Act Now To Keep Pets Safe For The 4th Of July

CHICAGO, June 27, 2013 /PRNewswire-iReach/ -- The veterinarians at Chicago Veterinary Emergency & Specialty Center (www.ChicagoPetEmergency.com) remind pet owners to take steps now to protect their pets over the July 4th holiday.  Booming fireworks, barbecues and lots of activity can present significant danger to pets. In fact, the 4th of July holiday is one of the busiest times of the year at Chicago's oldest and largest veterinary emergency hospital. 

Although most pets are not directly exposed to fireworks, the loud noises fireworks produce can result in stress and anxiety for pets.  Pet owners are encouraged to visit their veterinarian in advance of the holiday to develop a plan for keeping pets safe and calm during the July 4 celebrations.  If necessary, a veterinarian may prescribe medication to help ease the pet's stress.

Chicago Veterinary Emergency & Specialty Center offers tips to help pet owners protect their cats and dogs over the holiday and throughout the summer.

  • Leashes:  Keep your pet on a leash when outdoors. An unleashed pet can be hit by a car, bitten by another animal, or otherwise be a danger to themselves and others.  
  • Balconies, decks and windows:  Balconies, decks and open windows are dangerous to pets. Both cats and dogs are known to jump or fall off balconies and decks and through open windows. Fireworks can cause even usually calm pets to jump. When on a balcony or deck, pets should be on a harness leash held by a responsible adult.
  • Food:  Pets that get into human food during cookouts can suffer serious health problems as a result. Corn cobs and bones can get lodged in a pet's intestine and require surgery to remove.  High fat foods such as hot dogs, hamburgers and sausages often cause stomach upset and can lead to pancreatitis, a serious health problem for dogs. Many foods, including chocolate, sugar-free gum, avocados, grapes and onions, can be poisonous to pets. It's best to always keep pets on their usual diet.
  • Sunscreen and bug spray:   Sunscreen and bug spray should never be used on pets unless the item is specifically approved for use on animals.  Bug sprays are particularly problematic because they often contain DEET, a product that can cause neurological damage to pets. Pet owners should check with their veterinarian to learn how to protect pets from fleas, ticks and other pests.
  • Heatstroke:  Heat stroke can lead to kidney failure, brain damage, and in severe cases, death. Keep pets cool when temperatures rise and make certain they always have plenty of cool, fresh drinking water. Leaving pets in an unattended vehicle is especially dangerous on warm days because car temperatures can increase dramatically in just a few minutes.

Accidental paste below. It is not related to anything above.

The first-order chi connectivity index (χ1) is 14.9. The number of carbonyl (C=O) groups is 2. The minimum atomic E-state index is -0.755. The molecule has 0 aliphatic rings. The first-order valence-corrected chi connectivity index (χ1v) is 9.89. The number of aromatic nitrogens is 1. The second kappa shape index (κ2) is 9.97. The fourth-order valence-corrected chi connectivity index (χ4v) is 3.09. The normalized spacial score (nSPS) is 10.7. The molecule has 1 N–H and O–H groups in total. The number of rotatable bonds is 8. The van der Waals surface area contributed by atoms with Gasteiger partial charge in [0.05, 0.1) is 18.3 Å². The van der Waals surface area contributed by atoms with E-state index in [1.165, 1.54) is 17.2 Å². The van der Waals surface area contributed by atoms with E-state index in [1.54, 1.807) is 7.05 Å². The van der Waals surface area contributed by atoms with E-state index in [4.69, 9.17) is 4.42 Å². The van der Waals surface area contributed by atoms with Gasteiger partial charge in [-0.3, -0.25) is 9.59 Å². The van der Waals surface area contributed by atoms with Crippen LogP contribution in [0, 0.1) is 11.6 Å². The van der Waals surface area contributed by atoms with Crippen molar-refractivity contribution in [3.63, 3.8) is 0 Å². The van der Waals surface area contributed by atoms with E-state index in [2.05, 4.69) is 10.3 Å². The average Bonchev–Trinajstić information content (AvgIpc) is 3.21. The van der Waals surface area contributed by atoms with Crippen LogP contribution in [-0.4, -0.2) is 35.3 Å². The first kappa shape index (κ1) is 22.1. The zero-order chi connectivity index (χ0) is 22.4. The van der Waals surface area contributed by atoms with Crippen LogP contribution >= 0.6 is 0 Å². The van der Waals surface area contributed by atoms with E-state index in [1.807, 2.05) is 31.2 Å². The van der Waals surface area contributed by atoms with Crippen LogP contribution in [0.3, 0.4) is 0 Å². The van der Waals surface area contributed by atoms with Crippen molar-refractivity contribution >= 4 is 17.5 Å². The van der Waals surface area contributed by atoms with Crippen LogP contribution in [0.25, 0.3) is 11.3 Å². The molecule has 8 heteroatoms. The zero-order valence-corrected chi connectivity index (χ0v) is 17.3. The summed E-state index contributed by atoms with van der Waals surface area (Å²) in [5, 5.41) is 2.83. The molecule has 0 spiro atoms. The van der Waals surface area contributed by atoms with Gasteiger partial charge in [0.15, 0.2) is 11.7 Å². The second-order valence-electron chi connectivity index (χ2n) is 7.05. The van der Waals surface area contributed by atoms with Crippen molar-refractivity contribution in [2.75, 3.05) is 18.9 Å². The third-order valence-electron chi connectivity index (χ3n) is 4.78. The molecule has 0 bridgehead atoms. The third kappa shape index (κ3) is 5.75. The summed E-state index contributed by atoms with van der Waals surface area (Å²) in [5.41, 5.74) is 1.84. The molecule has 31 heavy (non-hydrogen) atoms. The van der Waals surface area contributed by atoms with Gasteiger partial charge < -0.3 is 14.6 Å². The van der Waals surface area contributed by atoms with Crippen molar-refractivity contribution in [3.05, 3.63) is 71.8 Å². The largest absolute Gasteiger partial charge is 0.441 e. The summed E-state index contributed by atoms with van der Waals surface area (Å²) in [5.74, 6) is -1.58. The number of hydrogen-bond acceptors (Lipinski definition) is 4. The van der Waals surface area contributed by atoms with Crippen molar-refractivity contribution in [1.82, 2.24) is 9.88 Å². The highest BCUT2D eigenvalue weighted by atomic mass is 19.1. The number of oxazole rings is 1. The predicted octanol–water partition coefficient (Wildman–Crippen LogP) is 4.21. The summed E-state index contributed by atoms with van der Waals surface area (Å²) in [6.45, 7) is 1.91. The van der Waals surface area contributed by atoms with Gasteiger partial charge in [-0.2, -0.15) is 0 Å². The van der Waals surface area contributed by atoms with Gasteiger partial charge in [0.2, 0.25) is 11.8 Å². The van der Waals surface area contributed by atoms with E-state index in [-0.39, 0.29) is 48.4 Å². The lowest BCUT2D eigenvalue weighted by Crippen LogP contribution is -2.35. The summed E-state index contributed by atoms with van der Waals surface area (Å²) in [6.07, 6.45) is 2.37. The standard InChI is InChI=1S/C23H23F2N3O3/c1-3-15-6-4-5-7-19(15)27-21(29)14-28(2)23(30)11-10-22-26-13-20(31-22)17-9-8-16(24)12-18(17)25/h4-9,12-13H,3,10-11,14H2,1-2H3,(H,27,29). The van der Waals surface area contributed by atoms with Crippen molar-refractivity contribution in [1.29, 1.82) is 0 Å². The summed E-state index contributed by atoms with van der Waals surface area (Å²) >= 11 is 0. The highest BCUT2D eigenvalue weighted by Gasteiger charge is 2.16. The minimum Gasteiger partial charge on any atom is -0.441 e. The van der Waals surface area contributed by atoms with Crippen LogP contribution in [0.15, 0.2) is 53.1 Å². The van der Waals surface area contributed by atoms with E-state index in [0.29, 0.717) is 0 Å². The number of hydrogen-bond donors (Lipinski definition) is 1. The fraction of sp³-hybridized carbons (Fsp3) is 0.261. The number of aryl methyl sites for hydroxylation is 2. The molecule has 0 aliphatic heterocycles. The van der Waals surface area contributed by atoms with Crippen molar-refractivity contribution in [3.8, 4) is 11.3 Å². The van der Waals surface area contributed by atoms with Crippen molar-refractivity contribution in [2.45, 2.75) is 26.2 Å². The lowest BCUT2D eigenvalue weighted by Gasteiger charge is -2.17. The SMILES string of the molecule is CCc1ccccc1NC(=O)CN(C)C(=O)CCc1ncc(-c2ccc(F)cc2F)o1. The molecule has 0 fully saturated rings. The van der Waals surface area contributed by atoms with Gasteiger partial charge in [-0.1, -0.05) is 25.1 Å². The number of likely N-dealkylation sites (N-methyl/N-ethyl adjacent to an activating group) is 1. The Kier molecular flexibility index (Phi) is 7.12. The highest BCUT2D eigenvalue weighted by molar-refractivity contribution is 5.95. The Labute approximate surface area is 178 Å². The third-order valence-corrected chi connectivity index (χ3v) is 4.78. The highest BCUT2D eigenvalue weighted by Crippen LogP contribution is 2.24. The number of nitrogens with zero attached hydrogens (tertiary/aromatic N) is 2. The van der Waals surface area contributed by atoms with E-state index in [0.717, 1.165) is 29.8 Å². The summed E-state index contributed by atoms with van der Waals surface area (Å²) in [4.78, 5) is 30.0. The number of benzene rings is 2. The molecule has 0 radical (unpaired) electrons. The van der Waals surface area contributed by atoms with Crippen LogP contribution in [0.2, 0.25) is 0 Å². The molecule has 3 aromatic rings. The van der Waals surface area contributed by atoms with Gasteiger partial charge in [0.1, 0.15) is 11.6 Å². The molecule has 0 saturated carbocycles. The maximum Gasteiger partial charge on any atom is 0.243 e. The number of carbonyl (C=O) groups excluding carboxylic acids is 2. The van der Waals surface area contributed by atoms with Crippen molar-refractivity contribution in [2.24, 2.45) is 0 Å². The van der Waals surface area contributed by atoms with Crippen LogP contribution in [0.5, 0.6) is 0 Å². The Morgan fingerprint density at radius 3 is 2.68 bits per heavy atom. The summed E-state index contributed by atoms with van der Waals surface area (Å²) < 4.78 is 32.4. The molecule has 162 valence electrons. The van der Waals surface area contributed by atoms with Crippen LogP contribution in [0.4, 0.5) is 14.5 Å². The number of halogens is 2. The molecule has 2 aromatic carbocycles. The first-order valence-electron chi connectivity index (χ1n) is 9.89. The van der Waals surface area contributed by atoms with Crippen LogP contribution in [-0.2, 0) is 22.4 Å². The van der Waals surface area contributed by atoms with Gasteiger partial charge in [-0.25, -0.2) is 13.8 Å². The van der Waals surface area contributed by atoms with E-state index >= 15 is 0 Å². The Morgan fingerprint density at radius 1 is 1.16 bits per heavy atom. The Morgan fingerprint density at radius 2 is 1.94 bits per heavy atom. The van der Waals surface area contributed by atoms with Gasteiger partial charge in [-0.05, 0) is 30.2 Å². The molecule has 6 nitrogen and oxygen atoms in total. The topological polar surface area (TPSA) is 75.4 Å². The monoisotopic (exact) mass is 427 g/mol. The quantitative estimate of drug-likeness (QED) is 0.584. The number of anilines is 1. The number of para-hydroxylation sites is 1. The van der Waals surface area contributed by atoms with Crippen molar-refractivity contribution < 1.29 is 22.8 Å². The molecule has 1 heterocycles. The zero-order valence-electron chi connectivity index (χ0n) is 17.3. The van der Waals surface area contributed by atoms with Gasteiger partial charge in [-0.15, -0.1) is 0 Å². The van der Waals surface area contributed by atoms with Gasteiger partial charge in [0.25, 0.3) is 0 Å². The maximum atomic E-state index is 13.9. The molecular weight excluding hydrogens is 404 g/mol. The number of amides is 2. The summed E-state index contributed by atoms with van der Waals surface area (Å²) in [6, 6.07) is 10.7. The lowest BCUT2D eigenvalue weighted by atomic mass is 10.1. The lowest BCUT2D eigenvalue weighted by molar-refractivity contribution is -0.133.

"We encourage pet owners to pay special attention to their pet's activities at this time of the year. Many of the emergencies we treat could have been prevented had pet owners been a bit more vigilant than usual," said Dr. Jerry Klein, Supervising Veterinarian of Chicago Veterinary Emergency & Specialty Center. "If your pet should encounter a problem over the 4th of July holiday, we are available to help.  We never close."

Media Availability:  Chicago Veterinary Emergency & Specialty Center will make every effort to provide credentialed members of the media access to a staff veterinarian for interviews and to our facility.

About Chicago Veterinary Emergency & Specialty Center
Chicago's oldest and largest pet emergency facility, the Chicago Veterinary Emergency & Specialty Center provides advanced emergency, critical and specialty care for cats and dogs. Each year the center treats more than 11,000 cats and dogs in its emergency room and thousands more are cared for by veterinary specialists.  Staffed by a highly-trained team and equipped with the latest technology, Chicago Veterinary Emergency & Specialty Center is always open -- 24 hours, every day of the year.

In addition to emergency veterinarians and staff, Chicago Veterinary Emergency & Specialty Center offers board-certified veterinarians who specialize in cardiology, dentistry, dermatology, diagnostic imaging, internal medicine, neurology, oncology, ophthalmology and surgery. This state-of-the-art facility includes ultrasound and MRI equipment, specialized surgical suites, a blood bank, specialized oxygen cages, heart monitors and more. Chicago Veterinary Emergency & Specialty Center has been providing emergency care for cats and dogs since 1978.

Contact:
Virginia V. Mann
Virginia V. Mann, Etc.
Cell phone:  312-420-3344
Email:  Virginia@VirginiaMann.com 
Web site:  www.VirginiaMann.com

SOURCE Chicago Veterinary Emergency & Specialty Center



2014

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